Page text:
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Fluorescence Spectroscopy

R.W. Sinkeldam ; Marcus Wilhelmsson (Institutionen för kemi och kemiteknik, Fysikalisk kemi) ; Y. Tor
Fluorescent Analogues of Biomolecular Building Blocks: Design and Applications: Design and Applications p. 1-14. (2016)
[Kapitel]

Fluorescence spectroscopy is unique in its combination of sensitivity with experimental versatility. The advent of relatively affordable, robust, yet sophisticated, benchtop fluorimeters in conjunction with the vast and growing number of commercially available fluorescent probes have contributed to the accessibility and popularity of fluorescence spectroscopy. It has become one of the most important analytical techniques for the in vitro study of biomolecules and in vivo cellular imaging, providing spatial and temporal information. This chapter discusses the majority of techniques commonly used in the study of biomolecules. The quintessential fluorescence-based technique is steady-state fluorescence spectroscopy. In contrast to steady-state fluorescence spectroscopy, time-resolved fluorescence analysis can facilitate the simultaneous analysis of multiple emissive states with overlapping spectral bands, each with its own fluorescence decay, by deconvolution of a sample's multiexponential decay curve. Steady-state fluorescence spectroscopy, time-resolved fluorescence spectroscopy, and fluorescence anisotropy are typically concerned with monitoring a single fluorescent probe.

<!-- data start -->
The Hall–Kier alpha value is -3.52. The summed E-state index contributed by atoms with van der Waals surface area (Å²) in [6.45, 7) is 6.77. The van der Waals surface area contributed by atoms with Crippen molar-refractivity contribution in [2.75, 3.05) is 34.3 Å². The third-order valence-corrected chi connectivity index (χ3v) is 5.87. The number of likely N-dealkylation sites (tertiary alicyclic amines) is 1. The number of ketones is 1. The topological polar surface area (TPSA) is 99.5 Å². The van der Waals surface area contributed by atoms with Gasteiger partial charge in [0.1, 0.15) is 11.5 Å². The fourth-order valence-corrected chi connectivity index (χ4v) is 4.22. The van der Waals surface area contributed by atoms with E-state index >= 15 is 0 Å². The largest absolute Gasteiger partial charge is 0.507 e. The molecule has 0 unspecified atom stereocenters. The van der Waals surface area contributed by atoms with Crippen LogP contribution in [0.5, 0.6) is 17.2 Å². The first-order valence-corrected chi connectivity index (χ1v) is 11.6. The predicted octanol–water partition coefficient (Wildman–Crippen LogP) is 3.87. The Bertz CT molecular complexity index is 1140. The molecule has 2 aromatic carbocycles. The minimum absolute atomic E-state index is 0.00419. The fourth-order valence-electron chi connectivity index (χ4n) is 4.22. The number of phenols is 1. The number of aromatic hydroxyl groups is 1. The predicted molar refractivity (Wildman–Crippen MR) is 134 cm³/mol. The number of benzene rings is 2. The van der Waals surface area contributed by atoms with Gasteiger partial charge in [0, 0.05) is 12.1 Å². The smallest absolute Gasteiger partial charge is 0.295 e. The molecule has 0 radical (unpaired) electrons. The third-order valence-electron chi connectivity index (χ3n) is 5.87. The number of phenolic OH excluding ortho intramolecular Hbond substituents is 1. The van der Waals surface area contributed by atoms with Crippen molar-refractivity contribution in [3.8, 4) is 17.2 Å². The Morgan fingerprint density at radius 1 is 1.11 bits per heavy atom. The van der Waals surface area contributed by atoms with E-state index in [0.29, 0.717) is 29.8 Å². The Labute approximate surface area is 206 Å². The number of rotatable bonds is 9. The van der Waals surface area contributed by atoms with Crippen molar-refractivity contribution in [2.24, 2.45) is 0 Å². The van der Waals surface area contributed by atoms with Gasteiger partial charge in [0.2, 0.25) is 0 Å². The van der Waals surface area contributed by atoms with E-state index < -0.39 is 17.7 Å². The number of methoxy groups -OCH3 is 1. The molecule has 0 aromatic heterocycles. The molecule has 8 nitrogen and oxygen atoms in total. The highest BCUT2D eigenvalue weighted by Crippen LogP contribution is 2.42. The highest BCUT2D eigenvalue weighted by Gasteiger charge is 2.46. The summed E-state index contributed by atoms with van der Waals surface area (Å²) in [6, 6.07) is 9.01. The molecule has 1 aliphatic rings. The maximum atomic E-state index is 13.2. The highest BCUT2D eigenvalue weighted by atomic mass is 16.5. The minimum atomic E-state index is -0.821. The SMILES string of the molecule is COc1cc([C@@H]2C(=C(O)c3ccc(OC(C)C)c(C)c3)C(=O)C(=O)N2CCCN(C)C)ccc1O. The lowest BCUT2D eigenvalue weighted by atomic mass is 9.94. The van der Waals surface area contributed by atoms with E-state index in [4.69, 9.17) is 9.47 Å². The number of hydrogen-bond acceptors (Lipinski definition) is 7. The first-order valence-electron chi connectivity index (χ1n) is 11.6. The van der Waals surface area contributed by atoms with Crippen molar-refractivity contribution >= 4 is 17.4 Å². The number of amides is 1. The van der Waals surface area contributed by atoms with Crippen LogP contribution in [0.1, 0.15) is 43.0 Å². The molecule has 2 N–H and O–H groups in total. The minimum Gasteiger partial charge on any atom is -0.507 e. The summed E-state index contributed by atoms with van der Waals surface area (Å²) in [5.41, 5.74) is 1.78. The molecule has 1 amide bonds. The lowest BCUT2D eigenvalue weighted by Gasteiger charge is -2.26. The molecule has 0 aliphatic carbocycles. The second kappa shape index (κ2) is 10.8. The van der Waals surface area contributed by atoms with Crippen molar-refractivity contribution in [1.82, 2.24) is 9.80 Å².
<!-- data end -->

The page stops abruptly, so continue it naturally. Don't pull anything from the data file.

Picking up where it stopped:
Nyckelord: Biomolecules, Fluorescence anisotropy, Fluorescence microscopy, Fluorescence spectroscopy, Resonance energy transfer, Single molecule spectroscopy, Steady-state fluorescence spectroscopy, Time-resolved fluorescence spectroscopy



Denna post skapades 2017-07-27.
CPL Pubid: 250832

 

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Institutioner (Chalmers)

Institutionen för kemi och kemiteknik, Fysikalisk kemi

Ämnesområden

Fysikalisk kemi

Chalmers infrastruktur